As Billboard previously reported, the rollout for Blue Slide Park reflects the online engagement that has made Miller (alongside kindred artists like Big K.R.I.T. and Tyler, the Creator) a force to be reckoned with: Based on the number of preorders the record gets, fans have been able to unlock a handful of increasingly valuable rewards. At 25,000, Miller dropped the title track early (on Oct. 13); at 50,000, Rostrum will make a $50,000 donation to the Make-a-Wish Foundation; and at 100,000, the record will drop ahead of schedule. The preorder figure currently stands at 33,000. The record will be released through digital retailers — primarily iTunes, for which Blue Slide Park’s fan-brokered release model is a first — in partnership with independent distributors Fontana (physical sales) and INgrooves (digital distribution, including the early release if fans meet the 100,000 target ahead of schedule).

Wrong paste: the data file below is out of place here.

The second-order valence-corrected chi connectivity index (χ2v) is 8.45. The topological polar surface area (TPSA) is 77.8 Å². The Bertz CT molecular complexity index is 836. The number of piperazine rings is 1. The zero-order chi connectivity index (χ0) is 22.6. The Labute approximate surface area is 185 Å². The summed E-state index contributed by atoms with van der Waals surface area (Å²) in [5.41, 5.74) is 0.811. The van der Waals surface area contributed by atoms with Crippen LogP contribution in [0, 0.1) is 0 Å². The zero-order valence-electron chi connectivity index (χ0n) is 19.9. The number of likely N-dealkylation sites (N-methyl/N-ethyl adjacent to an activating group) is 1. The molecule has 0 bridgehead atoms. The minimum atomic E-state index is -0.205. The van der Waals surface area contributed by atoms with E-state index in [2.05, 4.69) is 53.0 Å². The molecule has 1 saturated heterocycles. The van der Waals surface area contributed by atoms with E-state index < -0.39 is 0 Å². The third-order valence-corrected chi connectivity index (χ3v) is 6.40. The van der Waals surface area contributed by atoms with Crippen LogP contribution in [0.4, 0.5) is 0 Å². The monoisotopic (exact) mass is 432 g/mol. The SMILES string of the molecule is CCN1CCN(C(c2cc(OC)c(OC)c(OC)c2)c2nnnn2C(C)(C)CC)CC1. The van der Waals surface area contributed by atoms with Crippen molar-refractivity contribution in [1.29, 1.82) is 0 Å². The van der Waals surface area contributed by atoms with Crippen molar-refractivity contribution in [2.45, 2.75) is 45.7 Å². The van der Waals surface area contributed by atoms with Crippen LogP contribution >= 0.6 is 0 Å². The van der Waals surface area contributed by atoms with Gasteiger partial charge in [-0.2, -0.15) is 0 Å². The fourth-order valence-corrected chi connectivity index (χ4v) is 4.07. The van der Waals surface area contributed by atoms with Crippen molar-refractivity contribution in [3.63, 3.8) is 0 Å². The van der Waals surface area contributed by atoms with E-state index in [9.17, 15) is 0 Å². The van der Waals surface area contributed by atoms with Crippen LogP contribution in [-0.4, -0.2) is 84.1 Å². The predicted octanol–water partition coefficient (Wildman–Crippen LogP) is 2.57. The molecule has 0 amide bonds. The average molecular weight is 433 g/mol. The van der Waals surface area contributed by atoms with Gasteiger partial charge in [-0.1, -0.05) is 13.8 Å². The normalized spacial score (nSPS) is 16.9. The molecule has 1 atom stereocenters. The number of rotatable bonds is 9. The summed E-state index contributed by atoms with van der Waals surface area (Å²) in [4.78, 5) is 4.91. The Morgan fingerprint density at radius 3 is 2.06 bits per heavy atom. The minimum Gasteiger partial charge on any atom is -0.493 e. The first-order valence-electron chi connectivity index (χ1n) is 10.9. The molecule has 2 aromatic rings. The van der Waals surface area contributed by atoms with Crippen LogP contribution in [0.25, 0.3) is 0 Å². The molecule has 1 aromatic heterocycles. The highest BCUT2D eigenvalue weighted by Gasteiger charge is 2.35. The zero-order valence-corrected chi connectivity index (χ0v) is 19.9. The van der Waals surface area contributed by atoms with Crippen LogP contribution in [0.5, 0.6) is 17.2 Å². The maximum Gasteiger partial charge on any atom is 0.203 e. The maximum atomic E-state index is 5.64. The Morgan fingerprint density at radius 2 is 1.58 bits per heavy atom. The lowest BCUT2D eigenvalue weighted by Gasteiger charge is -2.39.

Grinberg stresses that the emphasis is on “independent.” Though Rostrum itself has brokered deals with majors, with Miller, it wants to go the distance solo.
Which isn’t to say the majors haven’t tried. Though the label declined to name specific offers, both Pitt and Grinberg say they’ve all come knocking. “We’ve learned a lot about the ins and outs of the majors and how different things operate [through working with Khalifa],” Grinberg says. “We try to apply those lessons to everything we do . . . I’m not on some sort of revolutionary [anti-major] kick. I just know there are better ways of doing things.”